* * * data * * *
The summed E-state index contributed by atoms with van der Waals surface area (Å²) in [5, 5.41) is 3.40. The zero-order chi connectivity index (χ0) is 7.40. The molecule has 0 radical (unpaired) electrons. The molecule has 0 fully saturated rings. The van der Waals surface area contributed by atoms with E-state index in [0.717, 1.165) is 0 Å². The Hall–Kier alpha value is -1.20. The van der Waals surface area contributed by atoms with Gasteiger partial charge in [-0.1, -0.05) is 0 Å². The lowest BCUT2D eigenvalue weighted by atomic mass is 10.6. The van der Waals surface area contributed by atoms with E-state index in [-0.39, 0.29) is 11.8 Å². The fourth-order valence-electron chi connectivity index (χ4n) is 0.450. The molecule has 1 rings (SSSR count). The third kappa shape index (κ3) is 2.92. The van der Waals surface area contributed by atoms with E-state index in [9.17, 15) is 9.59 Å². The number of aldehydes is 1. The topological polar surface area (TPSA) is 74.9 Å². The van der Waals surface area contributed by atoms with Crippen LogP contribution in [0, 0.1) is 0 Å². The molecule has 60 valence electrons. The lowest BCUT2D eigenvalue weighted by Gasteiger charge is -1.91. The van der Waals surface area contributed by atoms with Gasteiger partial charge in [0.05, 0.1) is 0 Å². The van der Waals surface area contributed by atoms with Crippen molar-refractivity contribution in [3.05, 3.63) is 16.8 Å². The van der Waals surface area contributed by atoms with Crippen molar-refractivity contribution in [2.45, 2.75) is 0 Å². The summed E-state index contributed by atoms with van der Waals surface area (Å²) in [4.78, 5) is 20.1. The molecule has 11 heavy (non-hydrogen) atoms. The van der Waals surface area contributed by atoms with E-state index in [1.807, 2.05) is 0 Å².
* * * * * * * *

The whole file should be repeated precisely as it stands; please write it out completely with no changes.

The summed E-state index contributed by atoms with van der Waals surface area (Å²) in [5, 5.41) is 3.40. The zero-order chi connectivity index (χ0) is 7.40. The molecule has 0 radical (unpaired) electrons. The molecule has 0 fully saturated rings. The van der Waals surface area contributed by atoms with E-state index in [0.717, 1.165) is 0 Å². The Hall–Kier alpha value is -1.20. The van der Waals surface area contributed by atoms with Gasteiger partial charge in [-0.1, -0.05) is 0 Å². The lowest BCUT2D eigenvalue weighted by atomic mass is 10.6. The van der Waals surface area contributed by atoms with E-state index in [-0.39, 0.29) is 11.8 Å². The fourth-order valence-electron chi connectivity index (χ4n) is 0.450. The molecule has 1 rings (SSSR count). The third kappa shape index (κ3) is 2.92. The van der Waals surface area contributed by atoms with E-state index in [9.17, 15) is 9.59 Å². The number of aldehydes is 1. The topological polar surface area (TPSA) is 74.9 Å². The van der Waals surface area contributed by atoms with Crippen LogP contribution in [0, 0.1) is 0 Å². The molecule has 60 valence electrons. The lowest BCUT2D eigenvalue weighted by Gasteiger charge is -1.91. The van der Waals surface area contributed by atoms with Gasteiger partial charge in [0.05, 0.1) is 0 Å². The van der Waals surface area contributed by atoms with Crippen molar-refractivity contribution in [3.05, 3.63) is 16.8 Å². The van der Waals surface area contributed by atoms with Crippen molar-refractivity contribution in [2.45, 2.75) is 0 Å². The summed E-state index contributed by atoms with van der Waals surface area (Å²) in [4.78, 5) is 20.1. The molecule has 11 heavy (non-hydrogen) atoms. The van der Waals surface area contributed by atoms with E-state index in [1.807, 2.05) is 0 Å².